Authorities points remaining guidelines to forestall shock medical payments


surprise billing, medical bills,

People continue to get “surprise medical bills” for unknowingly being treated by providers outside of their health insurance network even after Congress passed a law banning this. 

On Friday, the Department of Labor, Department of the Treasury and Department of Health and Human Services took steps that is expected to prevent consumers from receiving them at all. It issued final rules concerning standards related to the arbitration process between providers and payers that is key to implementing the No Surprises Act

“The final rules will make certain medical claims payment processes more transparent for providers and clarify the process for providers and health insurance companies to resolve their disputes,” The Department of Labor said in a news release. 

These rules apply to group health plans and health insurance issuers offering group or individual health insurance coverage. 

“The increased transparency required under these final rules will help providers, facilities and air ambulance providers engage in more meaningful open negotiations with plans and issuers and will help inform the offers they submit to certified independent entities to resolve claim disputes,” the DOL said. 

The finalized rules are an updated version of the July and October sets of interim rules both from 2021, and take into account relevant provisions from federal court decisions in challenges from the Texas Medical Association and from air ambulance provider LifeNet Inc. In both cases, judges ruled that parts of the arbitration process outlined in the surprise billing rules violated the Administrative Procedure Act which requires a public comment period when the government issues new rulings.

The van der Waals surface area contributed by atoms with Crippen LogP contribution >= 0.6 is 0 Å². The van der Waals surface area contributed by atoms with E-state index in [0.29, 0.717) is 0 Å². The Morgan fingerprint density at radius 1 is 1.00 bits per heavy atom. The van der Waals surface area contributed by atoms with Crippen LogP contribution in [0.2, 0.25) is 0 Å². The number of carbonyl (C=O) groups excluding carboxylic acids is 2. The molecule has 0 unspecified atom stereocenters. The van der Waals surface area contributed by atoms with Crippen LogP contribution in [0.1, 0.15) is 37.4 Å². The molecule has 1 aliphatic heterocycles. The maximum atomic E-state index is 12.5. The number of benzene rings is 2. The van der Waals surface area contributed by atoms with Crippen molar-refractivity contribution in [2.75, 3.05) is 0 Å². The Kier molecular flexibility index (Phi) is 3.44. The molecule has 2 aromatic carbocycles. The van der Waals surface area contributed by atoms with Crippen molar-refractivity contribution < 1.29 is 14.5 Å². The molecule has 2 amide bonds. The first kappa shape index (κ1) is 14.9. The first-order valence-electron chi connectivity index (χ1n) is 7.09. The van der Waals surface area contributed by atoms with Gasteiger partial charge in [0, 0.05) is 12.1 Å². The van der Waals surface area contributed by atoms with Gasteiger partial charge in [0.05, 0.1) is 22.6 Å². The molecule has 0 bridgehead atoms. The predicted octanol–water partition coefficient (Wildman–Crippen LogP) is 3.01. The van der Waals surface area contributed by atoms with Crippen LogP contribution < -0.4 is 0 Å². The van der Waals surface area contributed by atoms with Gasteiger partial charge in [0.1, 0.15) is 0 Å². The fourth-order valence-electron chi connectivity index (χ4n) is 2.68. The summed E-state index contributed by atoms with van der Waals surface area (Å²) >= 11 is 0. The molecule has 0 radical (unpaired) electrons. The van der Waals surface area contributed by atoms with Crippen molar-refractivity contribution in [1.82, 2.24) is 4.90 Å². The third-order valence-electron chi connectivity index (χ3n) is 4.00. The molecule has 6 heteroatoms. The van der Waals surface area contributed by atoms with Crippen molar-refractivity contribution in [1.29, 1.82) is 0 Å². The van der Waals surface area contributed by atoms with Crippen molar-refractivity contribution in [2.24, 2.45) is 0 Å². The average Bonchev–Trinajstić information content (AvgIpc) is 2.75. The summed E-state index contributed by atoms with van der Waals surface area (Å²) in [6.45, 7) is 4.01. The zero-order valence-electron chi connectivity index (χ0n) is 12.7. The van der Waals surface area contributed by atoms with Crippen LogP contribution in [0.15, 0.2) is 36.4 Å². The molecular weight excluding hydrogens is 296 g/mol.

In response to a MedCity News inquiry about the recent finalized rules, the TMA said, “We are reviewing the rule and considering next steps.”

The government finalized the arbitration process known as the Independent Dispute Resolution process, or the federal IDR process, to determine the total payment amount for out-of-network healthcare services for which the act prohibits surprise billing. The final rules also include guidance for certified IDR entities on how to make payment determinations and instructs these entities that they must provide additional information and rationale in their written decisions.

 For example, if an insurer “downcodes,” or changes a billing code that would lessen how much a provider gets paid for a service, then the insurer must issue a statement showing that the billing code was changed and explain the rationale for the change. 

In November, the departments issued interim rules related to prescription drugs and healthcare spending. The rules require group health plans and issuers to submit information about the most dispensed and costliest drugs and information about premiums, including the average monthly premiums paid by employers and employees.

According to the Centers for Medicare and Medicaid Services, “together, these lay the groundwork to provide consumers with protection against surprise billing.”

Photo: KLH49, Getty Images

 



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